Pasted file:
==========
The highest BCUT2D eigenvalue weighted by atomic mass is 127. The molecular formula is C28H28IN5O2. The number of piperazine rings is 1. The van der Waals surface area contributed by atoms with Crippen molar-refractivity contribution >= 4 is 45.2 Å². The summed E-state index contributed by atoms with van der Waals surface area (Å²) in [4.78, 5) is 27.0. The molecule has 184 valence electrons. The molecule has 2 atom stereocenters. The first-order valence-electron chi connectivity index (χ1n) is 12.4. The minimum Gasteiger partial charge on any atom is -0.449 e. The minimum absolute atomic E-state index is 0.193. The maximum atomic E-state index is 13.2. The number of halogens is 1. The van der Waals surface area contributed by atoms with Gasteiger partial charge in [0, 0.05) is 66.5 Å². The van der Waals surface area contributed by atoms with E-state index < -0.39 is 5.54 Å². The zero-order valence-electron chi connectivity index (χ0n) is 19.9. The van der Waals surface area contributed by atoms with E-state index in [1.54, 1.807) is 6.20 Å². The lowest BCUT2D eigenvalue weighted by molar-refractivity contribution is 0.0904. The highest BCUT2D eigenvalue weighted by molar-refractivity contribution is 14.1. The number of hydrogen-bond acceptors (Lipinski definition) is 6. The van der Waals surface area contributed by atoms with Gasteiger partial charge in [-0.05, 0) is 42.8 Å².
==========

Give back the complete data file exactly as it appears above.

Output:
The highest BCUT2D eigenvalue weighted by atomic mass is 127. The molecular formula is C28H28IN5O2. The number of piperazine rings is 1. The van der Waals surface area contributed by atoms with Crippen molar-refractivity contribution >= 4 is 45.2 Å². The summed E-state index contributed by atoms with van der Waals surface area (Å²) in [4.78, 5) is 27.0. The molecule has 184 valence electrons. The molecule has 2 atom stereocenters. The first-order valence-electron chi connectivity index (χ1n) is 12.4. The minimum Gasteiger partial charge on any atom is -0.449 e. The minimum absolute atomic E-state index is 0.193. The maximum atomic E-state index is 13.2. The number of halogens is 1. The van der Waals surface area contributed by atoms with Gasteiger partial charge in [0, 0.05) is 66.5 Å². The van der Waals surface area contributed by atoms with E-state index < -0.39 is 5.54 Å². The zero-order valence-electron chi connectivity index (χ0n) is 19.9. The van der Waals surface area contributed by atoms with E-state index in [1.54, 1.807) is 6.20 Å². The lowest BCUT2D eigenvalue weighted by molar-refractivity contribution is 0.0904. The highest BCUT2D eigenvalue weighted by molar-refractivity contribution is 14.1. The number of hydrogen-bond acceptors (Lipinski definition) is 6. The van der Waals surface area contributed by atoms with Gasteiger partial charge in [-0.05, 0) is 42.8 Å².